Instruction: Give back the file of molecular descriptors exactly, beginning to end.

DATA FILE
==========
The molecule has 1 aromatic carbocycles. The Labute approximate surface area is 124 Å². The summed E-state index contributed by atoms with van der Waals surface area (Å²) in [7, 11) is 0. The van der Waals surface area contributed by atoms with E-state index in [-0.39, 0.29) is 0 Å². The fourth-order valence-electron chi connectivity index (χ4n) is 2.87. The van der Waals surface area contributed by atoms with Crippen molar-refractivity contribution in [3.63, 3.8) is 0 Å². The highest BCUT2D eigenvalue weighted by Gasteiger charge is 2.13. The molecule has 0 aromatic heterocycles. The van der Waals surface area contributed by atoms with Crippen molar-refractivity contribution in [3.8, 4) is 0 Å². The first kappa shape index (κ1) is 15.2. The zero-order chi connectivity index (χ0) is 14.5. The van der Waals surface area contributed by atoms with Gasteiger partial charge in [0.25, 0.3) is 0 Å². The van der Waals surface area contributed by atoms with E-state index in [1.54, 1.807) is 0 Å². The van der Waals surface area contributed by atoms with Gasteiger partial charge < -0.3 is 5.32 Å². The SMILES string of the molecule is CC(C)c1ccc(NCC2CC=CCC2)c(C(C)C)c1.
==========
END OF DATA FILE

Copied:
The molecule has 1 aromatic carbocycles. The Labute approximate surface area is 124 Å². The summed E-state index contributed by atoms with van der Waals surface area (Å²) in [7, 11) is 0. The van der Waals surface area contributed by atoms with E-state index in [-0.39, 0.29) is 0 Å². The fourth-order valence-electron chi connectivity index (χ4n) is 2.87. The van der Waals surface area contributed by atoms with Crippen molar-refractivity contribution in [3.63, 3.8) is 0 Å². The highest BCUT2D eigenvalue weighted by Gasteiger charge is 2.13. The molecule has 0 aromatic heterocycles. The van der Waals surface area contributed by atoms with Crippen molar-refractivity contribution in [3.8, 4) is 0 Å². The first kappa shape index (κ1) is 15.2. The zero-order chi connectivity index (χ0) is 14.5. The van der Waals surface area contributed by atoms with Gasteiger partial charge in [0.25, 0.3) is 0 Å². The van der Waals surface area contributed by atoms with E-state index in [1.54, 1.807) is 0 Å². The van der Waals surface area contributed by atoms with Gasteiger partial charge < -0.3 is 5.32 Å². The SMILES string of the molecule is CC(C)c1ccc(NCC2CC=CCC2)c(C(C)C)c1.